The body of work called Social Choice theory did not challenge Neoclassical economics but pushed its boundary outwards to analyse collective decisions. It went into the realm of voting choices, which was basically the subject of political science. While Condorcet is considered as the father of social choice, it was Kenneth Arrow, the Nobel Prize winner in 1972, who, with his Impossibility Theorem, popularised this stream of economics. As I have discussed in these columns, Arrow basically proved that individual preferences cannot be aggregated into collective preferences under certain conditions. Other economists and political scientists took Arrow's result into areas such as voting choices, social choices, legislative design, collective decision making and welfare economics. We have discussed the works of such scholars in these columns earlier (William Riker, Gordon, Tullock, Mckelvey, Duncan Black, Anthony Downs etc.)
Neoclassical Paradigm and Behavioural Economics
While the New Institutional Economics and Public/Social choice theory did not supplant Neoclassical economics, Behavioural economics proposes an alternative to Neoclassical economics. It provides a different explanation of decision making by individuals and institutions. It basically challenged one of the main assumptions of neoclassical economics viz., rationality. In a sense, Behavioural economics is reaching out to Classical economists such as Adam Smith who had proposed that individual behaviour is driven by psychological factors and concerns about equity and justice. Similarly, Jeremy Bentham had invoked psychological foundations of utility. It was, however, Herbert Simon who can be regarded as the father of Behavioural economics. In fact, he was one of the first to question the rationality assumption of Neoclassical economics. Simon had proposed two ideas viz., bounded rationality and satisficing. By bounded rationality, Simon had said that an individual has cognitive limitations and cannot comprehend all the possible alternatives in his mind and then rank these in order of his preference. Accordingly, decision-makers do not reach for optimal solutions; rather they 'satisfice', meaning that they seek a satisfactory solution.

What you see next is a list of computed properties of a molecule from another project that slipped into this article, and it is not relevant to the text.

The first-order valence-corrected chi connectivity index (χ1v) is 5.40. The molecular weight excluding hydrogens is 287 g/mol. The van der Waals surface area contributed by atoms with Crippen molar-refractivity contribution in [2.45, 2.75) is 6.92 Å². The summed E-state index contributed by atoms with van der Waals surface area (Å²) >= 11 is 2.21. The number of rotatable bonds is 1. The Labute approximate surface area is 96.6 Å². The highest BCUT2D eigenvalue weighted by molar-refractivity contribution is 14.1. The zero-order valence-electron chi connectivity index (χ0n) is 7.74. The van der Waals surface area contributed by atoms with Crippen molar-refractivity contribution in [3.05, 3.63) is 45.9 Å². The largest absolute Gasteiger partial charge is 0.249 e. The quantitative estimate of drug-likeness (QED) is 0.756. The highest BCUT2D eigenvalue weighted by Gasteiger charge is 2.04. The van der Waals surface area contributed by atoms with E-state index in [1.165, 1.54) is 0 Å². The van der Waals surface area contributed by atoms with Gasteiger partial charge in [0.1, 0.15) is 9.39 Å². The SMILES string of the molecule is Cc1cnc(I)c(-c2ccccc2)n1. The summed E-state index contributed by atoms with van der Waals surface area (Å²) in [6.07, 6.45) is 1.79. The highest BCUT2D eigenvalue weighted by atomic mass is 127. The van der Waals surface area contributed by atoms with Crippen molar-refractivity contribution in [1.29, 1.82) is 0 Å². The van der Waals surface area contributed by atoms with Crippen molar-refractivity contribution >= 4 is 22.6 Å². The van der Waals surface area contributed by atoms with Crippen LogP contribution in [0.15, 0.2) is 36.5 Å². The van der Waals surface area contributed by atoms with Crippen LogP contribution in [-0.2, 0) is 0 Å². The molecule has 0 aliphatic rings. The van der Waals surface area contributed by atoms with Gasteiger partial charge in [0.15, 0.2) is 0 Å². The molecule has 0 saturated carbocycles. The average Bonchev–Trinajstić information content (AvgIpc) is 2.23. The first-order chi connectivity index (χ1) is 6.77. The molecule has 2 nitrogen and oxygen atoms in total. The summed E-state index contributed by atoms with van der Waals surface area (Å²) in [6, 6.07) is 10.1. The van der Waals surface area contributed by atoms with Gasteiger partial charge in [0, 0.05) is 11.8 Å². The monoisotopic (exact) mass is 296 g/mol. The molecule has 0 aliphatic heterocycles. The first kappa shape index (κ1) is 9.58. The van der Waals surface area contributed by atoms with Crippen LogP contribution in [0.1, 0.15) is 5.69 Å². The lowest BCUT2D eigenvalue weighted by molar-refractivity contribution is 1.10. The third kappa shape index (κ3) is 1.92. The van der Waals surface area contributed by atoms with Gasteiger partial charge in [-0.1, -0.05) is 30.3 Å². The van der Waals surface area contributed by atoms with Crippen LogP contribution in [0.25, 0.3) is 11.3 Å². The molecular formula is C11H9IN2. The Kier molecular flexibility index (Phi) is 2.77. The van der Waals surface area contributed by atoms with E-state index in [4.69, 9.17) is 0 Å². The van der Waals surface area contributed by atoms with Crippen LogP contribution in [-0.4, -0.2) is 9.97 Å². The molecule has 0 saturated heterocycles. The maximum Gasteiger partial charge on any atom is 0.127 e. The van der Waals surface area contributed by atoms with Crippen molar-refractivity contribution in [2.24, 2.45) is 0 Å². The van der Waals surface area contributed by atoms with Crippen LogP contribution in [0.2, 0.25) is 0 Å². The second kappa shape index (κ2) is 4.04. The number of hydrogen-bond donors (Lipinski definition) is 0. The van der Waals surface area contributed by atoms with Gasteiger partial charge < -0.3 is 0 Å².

In more recent times, Behavioural economics has been popularised by the work of Daniel Kahneman and Amos Tversky who were the winners of the Nobel Prize in 2002 (Daniel Kahneman is also the author of the famous book, Thinking Fast and Slow). Loss Aversion was another concept popularised by Kahneman and Tversky whereby people preferred avoiding loss as compared to acquiring equivalent gains. For example, people prefer not to lose Rs 1,000 as compared to not finding Rs 1,000. Way back in 1979, Kahneman and Tversky had published a book on Prospect Theory that had challenged the Neoclassical paradigm and used cooperative psychology to explain economic decision making. In the same book, Kahneman and Tversky had propounded that individuals use 'heuristics' or simple references or 'rule of thumb' to make decisions under complex situations.
Robert Shiller, the Nobel Prize winner in 2013, worked on explaining why decision-makers make irrational systematic errors in the world of finance. Richard Thaler who got the Nobel Prize for economics in 2017 also contributed to integrating the economic and psychological aspects of individual decision making. His famous works include the Nudge Theory, which basically says that human beings are not supercomputers while taking decisions but make predictable mistakes because of the use of 'heuristics'. He also popularised Behavioural economics through books like Quasi-Rational Economics and The Winner's Curse where he has propounded that there is a limit on human beings' rationality and that humans do not always have self-control.
Coming back to the question which I raised in the first paragraph above, I believe that out of three different directions in which Neoclassical economics has developed, New Institutional Economics is most suited to explain the variations in the development trajectories of various nations. This is in contrast with Public/Social Choice theory, which can be of use in certain aspects of economic growth such as the distribution of income or legislative design but would perhaps fall short in explaining why some nations see remarkable growth and others fail. Similarly, Behavioural economics can help us understand individual decision making better but may not be able to explain the differential performances of various economies.
In the next few articles, we will attempt to answer the question 'Why some nations fail and why some succeed' using tools of New Institutional Economics and attempt to explain the variations in the development experience of various countries.
The writer is an IAS officer, working as Principal Resident Commissioner, Government of West Bengal. Views expressed are strictly personal